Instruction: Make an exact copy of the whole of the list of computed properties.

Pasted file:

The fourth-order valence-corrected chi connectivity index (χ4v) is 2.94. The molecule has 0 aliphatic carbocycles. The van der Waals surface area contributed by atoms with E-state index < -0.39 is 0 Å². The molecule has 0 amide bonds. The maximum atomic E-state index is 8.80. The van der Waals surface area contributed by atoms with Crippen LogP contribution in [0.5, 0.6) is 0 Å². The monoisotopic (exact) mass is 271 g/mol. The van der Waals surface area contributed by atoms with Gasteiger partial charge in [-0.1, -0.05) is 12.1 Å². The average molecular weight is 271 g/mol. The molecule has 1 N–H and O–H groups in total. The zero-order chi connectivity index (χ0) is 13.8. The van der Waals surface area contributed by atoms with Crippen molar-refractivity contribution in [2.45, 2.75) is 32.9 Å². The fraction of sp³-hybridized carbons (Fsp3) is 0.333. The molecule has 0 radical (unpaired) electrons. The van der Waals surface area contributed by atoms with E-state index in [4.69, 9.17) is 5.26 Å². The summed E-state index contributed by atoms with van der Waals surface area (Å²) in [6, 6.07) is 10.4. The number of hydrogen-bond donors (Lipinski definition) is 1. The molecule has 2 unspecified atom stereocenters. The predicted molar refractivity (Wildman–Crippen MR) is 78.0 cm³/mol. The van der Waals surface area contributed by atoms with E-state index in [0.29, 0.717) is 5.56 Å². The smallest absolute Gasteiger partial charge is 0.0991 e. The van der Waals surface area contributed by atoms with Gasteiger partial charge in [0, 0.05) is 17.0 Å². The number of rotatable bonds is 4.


The fourth-order valence-corrected chi connectivity index (χ4v) is 2.94. The molecule has 0 aliphatic carbocycles. The van der Waals surface area contributed by atoms with E-state index < -0.39 is 0 Å². The molecule has 0 amide bonds. The maximum atomic E-state index is 8.80. The van der Waals surface area contributed by atoms with Crippen LogP contribution in [0.5, 0.6) is 0 Å². The monoisotopic (exact) mass is 271 g/mol. The van der Waals surface area contributed by atoms with Gasteiger partial charge in [-0.1, -0.05) is 12.1 Å². The average molecular weight is 271 g/mol. The molecule has 1 N–H and O–H groups in total. The zero-order chi connectivity index (χ0) is 13.8. The van der Waals surface area contributed by atoms with Crippen molar-refractivity contribution in [2.45, 2.75) is 32.9 Å². The fraction of sp³-hybridized carbons (Fsp3) is 0.333. The molecule has 0 radical (unpaired) electrons. The van der Waals surface area contributed by atoms with E-state index in [4.69, 9.17) is 5.26 Å². The summed E-state index contributed by atoms with van der Waals surface area (Å²) in [6, 6.07) is 10.4. The number of hydrogen-bond donors (Lipinski definition) is 1. The molecule has 2 unspecified atom stereocenters. The predicted molar refractivity (Wildman–Crippen MR) is 78.0 cm³/mol. The van der Waals surface area contributed by atoms with E-state index in [0.29, 0.717) is 5.56 Å². The smallest absolute Gasteiger partial charge is 0.0991 e. The van der Waals surface area contributed by atoms with Gasteiger partial charge in [0, 0.05) is 17.0 Å². The number of rotatable bonds is 4.